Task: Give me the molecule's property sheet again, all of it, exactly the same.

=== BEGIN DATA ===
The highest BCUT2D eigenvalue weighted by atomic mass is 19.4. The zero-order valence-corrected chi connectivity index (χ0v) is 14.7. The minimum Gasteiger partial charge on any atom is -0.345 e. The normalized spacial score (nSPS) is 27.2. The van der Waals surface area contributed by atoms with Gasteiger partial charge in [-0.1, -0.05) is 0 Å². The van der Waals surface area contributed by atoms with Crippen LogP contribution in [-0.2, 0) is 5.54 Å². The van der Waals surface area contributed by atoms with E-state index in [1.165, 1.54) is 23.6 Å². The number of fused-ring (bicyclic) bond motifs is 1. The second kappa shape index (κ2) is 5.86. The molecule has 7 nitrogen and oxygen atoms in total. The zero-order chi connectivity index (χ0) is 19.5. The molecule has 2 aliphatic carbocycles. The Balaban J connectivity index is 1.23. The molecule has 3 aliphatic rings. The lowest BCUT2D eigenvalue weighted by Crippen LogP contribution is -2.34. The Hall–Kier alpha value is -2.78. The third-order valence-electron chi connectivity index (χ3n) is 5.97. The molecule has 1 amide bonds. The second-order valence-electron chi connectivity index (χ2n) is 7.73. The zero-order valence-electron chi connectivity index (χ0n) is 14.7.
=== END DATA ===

The highest BCUT2D eigenvalue weighted by atomic mass is 19.4. The zero-order valence-corrected chi connectivity index (χ0v) is 14.7. The minimum Gasteiger partial charge on any atom is -0.345 e. The normalized spacial score (nSPS) is 27.2. The van der Waals surface area contributed by atoms with Gasteiger partial charge in [-0.1, -0.05) is 0 Å². The van der Waals surface area contributed by atoms with Crippen LogP contribution in [-0.2, 0) is 5.54 Å². The van der Waals surface area contributed by atoms with E-state index in [1.165, 1.54) is 23.6 Å². The number of fused-ring (bicyclic) bond motifs is 1. The second kappa shape index (κ2) is 5.86. The molecule has 7 nitrogen and oxygen atoms in total. The zero-order chi connectivity index (χ0) is 19.5. The molecule has 2 aliphatic carbocycles. The Balaban J connectivity index is 1.23. The molecule has 3 aliphatic rings. The lowest BCUT2D eigenvalue weighted by Crippen LogP contribution is -2.34. The Hall–Kier alpha value is -2.78. The third-order valence-electron chi connectivity index (χ3n) is 5.97. The molecule has 1 amide bonds. The second-order valence-electron chi connectivity index (χ2n) is 7.73. The zero-order valence-electron chi connectivity index (χ0n) is 14.7.